Threatened Species
A classification under the Endangered Species Act. A species is considered threatened if it is likely to become an endangered species in the foreseeable future through a significant portion of its range.

Tickler Chains
A chain ground line to the footrope of a trawl net. It is hung four to eight inches below the regular footrope extending (in the Italian style net) from spreader to spreader.

Total Allowable Catch (TAC)
The catch limit for a particular fishery, generally for a year or fishing season. TACs are usually expressed in weight or for larger species, in numbers of fish.

Trammel Net
An entangling net that hangs down in several curtains.

A sturdy bag or net that can be dragged along the ocean bottom, to catch fish.

To trail artificial or natural baits behind a moving boat. The bait can be made to skip along the surface or trailed below at any depth to just above the bottom. A bait or lure trailed behind an angler walking along a pier, bridge, or breakwater is also called trolling.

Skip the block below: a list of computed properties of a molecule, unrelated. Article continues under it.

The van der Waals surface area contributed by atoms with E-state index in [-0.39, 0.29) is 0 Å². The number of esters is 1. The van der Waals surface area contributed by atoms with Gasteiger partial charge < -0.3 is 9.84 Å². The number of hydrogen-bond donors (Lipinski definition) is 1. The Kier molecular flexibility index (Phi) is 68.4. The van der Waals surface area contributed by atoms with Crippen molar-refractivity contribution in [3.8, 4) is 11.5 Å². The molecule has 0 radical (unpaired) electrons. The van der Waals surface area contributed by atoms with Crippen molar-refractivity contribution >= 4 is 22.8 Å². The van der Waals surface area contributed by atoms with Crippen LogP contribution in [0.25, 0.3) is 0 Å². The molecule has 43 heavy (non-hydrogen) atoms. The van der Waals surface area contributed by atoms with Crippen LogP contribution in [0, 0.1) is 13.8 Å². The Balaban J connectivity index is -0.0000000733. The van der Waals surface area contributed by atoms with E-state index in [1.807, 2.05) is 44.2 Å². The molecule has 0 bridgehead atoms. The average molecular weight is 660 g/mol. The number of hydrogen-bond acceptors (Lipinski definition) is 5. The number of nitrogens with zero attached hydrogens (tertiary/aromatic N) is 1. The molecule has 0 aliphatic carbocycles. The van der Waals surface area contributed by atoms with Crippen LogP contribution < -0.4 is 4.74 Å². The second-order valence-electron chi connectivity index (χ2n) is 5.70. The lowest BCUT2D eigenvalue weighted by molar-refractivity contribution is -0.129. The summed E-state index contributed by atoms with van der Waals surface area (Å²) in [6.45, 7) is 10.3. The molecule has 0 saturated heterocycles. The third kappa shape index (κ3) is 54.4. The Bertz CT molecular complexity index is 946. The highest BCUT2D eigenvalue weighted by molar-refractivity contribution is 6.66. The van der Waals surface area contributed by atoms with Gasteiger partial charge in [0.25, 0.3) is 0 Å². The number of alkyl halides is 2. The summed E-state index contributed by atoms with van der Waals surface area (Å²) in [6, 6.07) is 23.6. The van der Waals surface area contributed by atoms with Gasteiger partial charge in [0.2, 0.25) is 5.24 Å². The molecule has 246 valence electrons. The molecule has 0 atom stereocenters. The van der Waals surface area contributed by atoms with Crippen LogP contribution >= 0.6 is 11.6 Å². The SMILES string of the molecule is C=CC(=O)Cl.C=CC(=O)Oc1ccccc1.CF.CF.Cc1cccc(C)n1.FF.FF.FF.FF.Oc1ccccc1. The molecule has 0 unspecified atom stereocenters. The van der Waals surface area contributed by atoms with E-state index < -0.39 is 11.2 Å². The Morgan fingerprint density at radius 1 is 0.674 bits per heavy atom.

Trophic Structure
The way in which organisms utilize food resources and hence where energy transfers occurs within an ecosystem.

A region banding the equator and extending 23.5 degrees to the north and south.

Turtle Excluder Device (TEDs)
An implement that has been certified to reduce the likelihood of capturing sea turtles.

. . . . . . . . . . .


When more fishing effort is required to achieve the long-term potential yield.

A rising of nutrient-rich water toward the sea surface.

. . . . . . . . . . .


Vessel Monitoring System (VMS)